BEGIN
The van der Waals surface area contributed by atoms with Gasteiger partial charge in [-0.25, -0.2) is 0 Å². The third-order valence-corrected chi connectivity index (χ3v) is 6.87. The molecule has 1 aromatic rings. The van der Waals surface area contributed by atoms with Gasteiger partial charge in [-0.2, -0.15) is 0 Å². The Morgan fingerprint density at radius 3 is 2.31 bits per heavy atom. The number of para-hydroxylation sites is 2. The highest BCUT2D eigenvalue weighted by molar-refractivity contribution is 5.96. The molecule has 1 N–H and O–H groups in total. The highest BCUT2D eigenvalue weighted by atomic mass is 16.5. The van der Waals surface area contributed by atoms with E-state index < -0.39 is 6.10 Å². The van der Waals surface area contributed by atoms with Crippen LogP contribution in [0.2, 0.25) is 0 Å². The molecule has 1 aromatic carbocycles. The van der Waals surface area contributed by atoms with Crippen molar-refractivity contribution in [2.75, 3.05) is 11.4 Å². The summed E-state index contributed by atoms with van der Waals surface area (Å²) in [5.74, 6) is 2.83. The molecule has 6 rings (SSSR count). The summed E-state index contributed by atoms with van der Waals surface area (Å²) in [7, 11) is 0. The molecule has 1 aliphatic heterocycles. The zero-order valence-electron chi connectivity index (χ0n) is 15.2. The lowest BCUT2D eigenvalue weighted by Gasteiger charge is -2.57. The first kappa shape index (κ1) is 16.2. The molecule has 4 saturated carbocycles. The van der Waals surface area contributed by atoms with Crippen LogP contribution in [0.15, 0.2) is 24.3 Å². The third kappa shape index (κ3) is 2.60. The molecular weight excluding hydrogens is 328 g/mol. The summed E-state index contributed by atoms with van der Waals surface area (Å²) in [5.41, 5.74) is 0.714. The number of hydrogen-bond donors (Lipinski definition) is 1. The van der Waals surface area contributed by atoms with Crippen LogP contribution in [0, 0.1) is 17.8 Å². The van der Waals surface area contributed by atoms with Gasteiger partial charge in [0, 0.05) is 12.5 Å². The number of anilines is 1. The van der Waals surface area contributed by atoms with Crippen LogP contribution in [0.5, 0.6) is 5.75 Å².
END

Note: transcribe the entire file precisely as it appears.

The van der Waals surface area contributed by atoms with Gasteiger partial charge in [-0.25, -0.2) is 0 Å². The third-order valence-corrected chi connectivity index (χ3v) is 6.87. The molecule has 1 aromatic rings. The van der Waals surface area contributed by atoms with Gasteiger partial charge in [-0.2, -0.15) is 0 Å². The Morgan fingerprint density at radius 3 is 2.31 bits per heavy atom. The number of para-hydroxylation sites is 2. The highest BCUT2D eigenvalue weighted by molar-refractivity contribution is 5.96. The molecule has 1 N–H and O–H groups in total. The highest BCUT2D eigenvalue weighted by atomic mass is 16.5. The van der Waals surface area contributed by atoms with E-state index < -0.39 is 6.10 Å². The van der Waals surface area contributed by atoms with Crippen LogP contribution in [0.2, 0.25) is 0 Å². The molecule has 1 aromatic carbocycles. The van der Waals surface area contributed by atoms with Crippen molar-refractivity contribution in [2.75, 3.05) is 11.4 Å². The summed E-state index contributed by atoms with van der Waals surface area (Å²) in [5.74, 6) is 2.83. The molecule has 6 rings (SSSR count). The summed E-state index contributed by atoms with van der Waals surface area (Å²) in [7, 11) is 0. The molecule has 1 aliphatic heterocycles. The zero-order valence-electron chi connectivity index (χ0n) is 15.2. The lowest BCUT2D eigenvalue weighted by Gasteiger charge is -2.57. The first kappa shape index (κ1) is 16.2. The molecule has 4 saturated carbocycles. The van der Waals surface area contributed by atoms with Crippen LogP contribution in [0.15, 0.2) is 24.3 Å². The third kappa shape index (κ3) is 2.60. The molecular weight excluding hydrogens is 328 g/mol. The summed E-state index contributed by atoms with van der Waals surface area (Å²) in [5.41, 5.74) is 0.714. The number of hydrogen-bond donors (Lipinski definition) is 1. The van der Waals surface area contributed by atoms with Crippen LogP contribution in [0, 0.1) is 17.8 Å². The van der Waals surface area contributed by atoms with Gasteiger partial charge in [0, 0.05) is 12.5 Å². The number of anilines is 1. The van der Waals surface area contributed by atoms with Crippen LogP contribution in [0.5, 0.6) is 5.75 Å².